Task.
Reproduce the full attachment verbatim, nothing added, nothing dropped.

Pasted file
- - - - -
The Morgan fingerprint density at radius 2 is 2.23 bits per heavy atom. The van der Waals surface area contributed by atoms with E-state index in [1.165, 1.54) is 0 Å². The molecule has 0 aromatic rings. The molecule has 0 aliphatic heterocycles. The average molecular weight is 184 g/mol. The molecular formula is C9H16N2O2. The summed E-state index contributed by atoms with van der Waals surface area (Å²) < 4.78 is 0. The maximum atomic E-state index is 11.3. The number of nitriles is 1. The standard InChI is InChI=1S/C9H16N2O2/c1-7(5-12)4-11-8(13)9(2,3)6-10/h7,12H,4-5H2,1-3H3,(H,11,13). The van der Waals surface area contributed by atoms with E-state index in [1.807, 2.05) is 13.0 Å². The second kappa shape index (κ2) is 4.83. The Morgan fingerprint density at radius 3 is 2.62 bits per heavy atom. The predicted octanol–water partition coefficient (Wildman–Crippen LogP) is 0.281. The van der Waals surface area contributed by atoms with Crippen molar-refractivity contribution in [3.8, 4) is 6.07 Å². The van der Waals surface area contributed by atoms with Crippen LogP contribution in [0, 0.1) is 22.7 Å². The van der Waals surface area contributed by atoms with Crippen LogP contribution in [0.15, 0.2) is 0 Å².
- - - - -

The Morgan fingerprint density at radius 2 is 2.23 bits per heavy atom. The van der Waals surface area contributed by atoms with E-state index in [1.165, 1.54) is 0 Å². The molecule has 0 aromatic rings. The molecule has 0 aliphatic heterocycles. The average molecular weight is 184 g/mol. The molecular formula is C9H16N2O2. The summed E-state index contributed by atoms with van der Waals surface area (Å²) < 4.78 is 0. The maximum atomic E-state index is 11.3. The number of nitriles is 1. The standard InChI is InChI=1S/C9H16N2O2/c1-7(5-12)4-11-8(13)9(2,3)6-10/h7,12H,4-5H2,1-3H3,(H,11,13). The van der Waals surface area contributed by atoms with E-state index in [1.807, 2.05) is 13.0 Å². The second kappa shape index (κ2) is 4.83. The Morgan fingerprint density at radius 3 is 2.62 bits per heavy atom. The predicted octanol–water partition coefficient (Wildman–Crippen LogP) is 0.281. The van der Waals surface area contributed by atoms with Crippen molar-refractivity contribution in [3.8, 4) is 6.07 Å². The van der Waals surface area contributed by atoms with Crippen LogP contribution in [0, 0.1) is 22.7 Å². The van der Waals surface area contributed by atoms with Crippen LogP contribution in [0.15, 0.2) is 0 Å².